St. Matthew's and St. Joseph's Episcopal Church

Information about this center is no longer updated. This data was last updated on 26 October 2006.

Phone: 313-871-4750
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The research was conducted by The University of Michigan-Dearborn Pluralism Project.


In 1971 two historic Detroit churches united to form the new St. Matthew's and St. Joseph's Episcopal Church. St. Matthew's had been a historically black parish and St. Joseph's a historically white parish.

History of St. Matthew's

St. Matthew's Episcopal Church, the second oldest black religious center in the city of Detroit and the third oldest in the state of Michigan, was established in 1845. Those who founded the church were former members of the city's oldest black congregation, Second Baptist Church, and included its pastor, Reverend William C. Monroe, civic leader William Lambert, and others. The church, along with Second Baptist, played a role in the underground railroad bringing escaped slaves northward to Canada. In addition, early members of the congregation were active in satisfying the educational and spiritual needs of the city's black population. Following the resignation of William Monroe as vicar to accept a missionary position in Liberia, the church went into decline and 1864 to 1880 met only as a Sunday school at Christ Church. When the mission was revived, it first met in a rented hall and then moved to the corner of St Antoine and Elizabeth in downtown Detroit, a site it would occupy for the 90 years.

History of St. Joseph's

In 1883 some Detroiters decided to establish a mission of the Episcopal church along the northern stretches of the Woodward Avenue, the city's major thoroughfare. St. Joseph's, as the mission and eventually the church came to be known, served in two locations. First, a chapel, initially used only as a Sunday school, was built at the corner of Woodward and the now Ford Freeway In 1926, the parish was relocated at the present corner of Holbrook and Woodward. At one time some of the most prominent families of Detroit attended St. Joseph's. One of the early rectors became the first Dean of St. Paul's Cathedral in Detroit and the first rector of Christ Church, Cranbrook.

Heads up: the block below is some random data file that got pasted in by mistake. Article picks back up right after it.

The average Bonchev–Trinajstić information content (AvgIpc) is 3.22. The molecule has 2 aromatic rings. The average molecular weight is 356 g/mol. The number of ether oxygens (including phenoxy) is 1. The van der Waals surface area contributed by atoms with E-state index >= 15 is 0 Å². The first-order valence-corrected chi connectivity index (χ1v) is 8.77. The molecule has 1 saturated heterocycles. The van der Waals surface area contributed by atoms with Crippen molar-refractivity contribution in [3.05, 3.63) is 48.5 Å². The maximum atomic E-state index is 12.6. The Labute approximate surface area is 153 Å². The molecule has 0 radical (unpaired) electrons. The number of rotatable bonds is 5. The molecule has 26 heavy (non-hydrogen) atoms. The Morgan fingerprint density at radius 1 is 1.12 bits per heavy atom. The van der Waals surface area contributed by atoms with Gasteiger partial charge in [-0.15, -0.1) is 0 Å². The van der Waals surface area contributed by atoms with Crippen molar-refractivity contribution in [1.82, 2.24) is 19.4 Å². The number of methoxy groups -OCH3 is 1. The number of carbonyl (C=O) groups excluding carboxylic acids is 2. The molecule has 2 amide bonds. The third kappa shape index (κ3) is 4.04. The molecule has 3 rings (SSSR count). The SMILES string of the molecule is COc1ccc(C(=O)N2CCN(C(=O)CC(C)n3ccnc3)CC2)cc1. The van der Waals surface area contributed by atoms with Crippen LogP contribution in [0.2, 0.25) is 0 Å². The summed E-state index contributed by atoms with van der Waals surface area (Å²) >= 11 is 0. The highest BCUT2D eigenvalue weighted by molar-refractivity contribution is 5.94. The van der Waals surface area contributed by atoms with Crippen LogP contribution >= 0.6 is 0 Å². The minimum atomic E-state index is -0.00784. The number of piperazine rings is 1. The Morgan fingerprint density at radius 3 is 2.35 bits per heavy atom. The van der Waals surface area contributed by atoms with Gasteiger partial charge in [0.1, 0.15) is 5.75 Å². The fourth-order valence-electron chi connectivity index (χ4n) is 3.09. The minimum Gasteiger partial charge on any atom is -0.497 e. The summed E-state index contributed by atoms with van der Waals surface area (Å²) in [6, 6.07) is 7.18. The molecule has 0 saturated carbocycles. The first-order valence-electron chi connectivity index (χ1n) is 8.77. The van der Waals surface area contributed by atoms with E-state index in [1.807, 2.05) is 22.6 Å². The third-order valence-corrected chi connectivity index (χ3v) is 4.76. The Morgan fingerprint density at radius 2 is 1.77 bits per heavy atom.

During the 1950's as the neighborhood around the Parish changed, under the leadership of Fr. Joseph Dickson, Sister Hilda Manson, and others, St. Joseph's became an integrated congregation. The 1960's found St. Joseph's challenged by the civil rights movement, the peace movement, gay rights, general unrest in the schools, the community, and the Nation. The liberal stands taken by the congregation forced many persons to leave.

Coming Together

At the end of the 1960's, St. Matthew's Church found itself in the midst of an urban "displacement" situation. The new I-75 and some industrial expansion almost completely destroyed the old "Paradise Valley" section of the City. This was the right time to consider a long talked about merger with St. Joseph's Church. Fortunately, the leadership of both parishes were able to convince enough parishioners that the merger was the direction in which to move. The result has been the creation of a multi-racial, multi-ethnic parish, including immigrants from the Caribbean, Latin America, and Africa.